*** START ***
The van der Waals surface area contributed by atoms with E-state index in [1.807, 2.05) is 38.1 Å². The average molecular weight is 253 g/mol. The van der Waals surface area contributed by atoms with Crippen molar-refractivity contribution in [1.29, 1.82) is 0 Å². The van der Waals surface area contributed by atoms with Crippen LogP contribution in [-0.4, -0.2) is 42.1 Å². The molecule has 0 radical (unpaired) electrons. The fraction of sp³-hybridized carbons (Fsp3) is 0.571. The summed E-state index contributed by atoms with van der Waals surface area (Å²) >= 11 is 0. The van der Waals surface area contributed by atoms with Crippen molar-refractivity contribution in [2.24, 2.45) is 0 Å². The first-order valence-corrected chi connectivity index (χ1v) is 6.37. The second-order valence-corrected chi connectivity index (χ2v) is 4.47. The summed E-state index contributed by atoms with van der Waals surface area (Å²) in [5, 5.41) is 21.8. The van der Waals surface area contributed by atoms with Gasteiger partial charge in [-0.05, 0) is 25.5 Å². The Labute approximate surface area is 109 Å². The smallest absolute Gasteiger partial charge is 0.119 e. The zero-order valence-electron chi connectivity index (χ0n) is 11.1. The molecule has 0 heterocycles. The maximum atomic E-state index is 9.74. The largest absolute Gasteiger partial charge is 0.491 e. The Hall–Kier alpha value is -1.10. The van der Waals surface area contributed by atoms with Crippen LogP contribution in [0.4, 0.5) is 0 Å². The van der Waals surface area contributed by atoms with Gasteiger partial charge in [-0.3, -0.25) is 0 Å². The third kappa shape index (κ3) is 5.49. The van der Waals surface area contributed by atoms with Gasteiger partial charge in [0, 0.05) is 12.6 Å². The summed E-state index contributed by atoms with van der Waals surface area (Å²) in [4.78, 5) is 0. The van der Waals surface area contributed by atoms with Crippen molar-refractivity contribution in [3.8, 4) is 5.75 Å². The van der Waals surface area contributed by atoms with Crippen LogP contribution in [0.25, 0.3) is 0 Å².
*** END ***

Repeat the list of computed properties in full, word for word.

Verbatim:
The van der Waals surface area contributed by atoms with E-state index in [1.807, 2.05) is 38.1 Å². The average molecular weight is 253 g/mol. The van der Waals surface area contributed by atoms with Crippen molar-refractivity contribution in [1.29, 1.82) is 0 Å². The van der Waals surface area contributed by atoms with Crippen LogP contribution in [-0.4, -0.2) is 42.1 Å². The molecule has 0 radical (unpaired) electrons. The fraction of sp³-hybridized carbons (Fsp3) is 0.571. The summed E-state index contributed by atoms with van der Waals surface area (Å²) >= 11 is 0. The van der Waals surface area contributed by atoms with Crippen molar-refractivity contribution in [2.24, 2.45) is 0 Å². The first-order valence-corrected chi connectivity index (χ1v) is 6.37. The second-order valence-corrected chi connectivity index (χ2v) is 4.47. The summed E-state index contributed by atoms with van der Waals surface area (Å²) in [5, 5.41) is 21.8. The van der Waals surface area contributed by atoms with Gasteiger partial charge in [-0.05, 0) is 25.5 Å². The Labute approximate surface area is 109 Å². The smallest absolute Gasteiger partial charge is 0.119 e. The zero-order valence-electron chi connectivity index (χ0n) is 11.1. The molecule has 0 heterocycles. The maximum atomic E-state index is 9.74. The largest absolute Gasteiger partial charge is 0.491 e. The Hall–Kier alpha value is -1.10. The van der Waals surface area contributed by atoms with Crippen LogP contribution in [0.4, 0.5) is 0 Å². The van der Waals surface area contributed by atoms with Gasteiger partial charge in [-0.3, -0.25) is 0 Å². The third kappa shape index (κ3) is 5.49. The van der Waals surface area contributed by atoms with Gasteiger partial charge in [0, 0.05) is 12.6 Å². The summed E-state index contributed by atoms with van der Waals surface area (Å²) in [4.78, 5) is 0. The van der Waals surface area contributed by atoms with Crippen molar-refractivity contribution in [3.8, 4) is 5.75 Å². The van der Waals surface area contributed by atoms with Crippen LogP contribution in [0.25, 0.3) is 0 Å².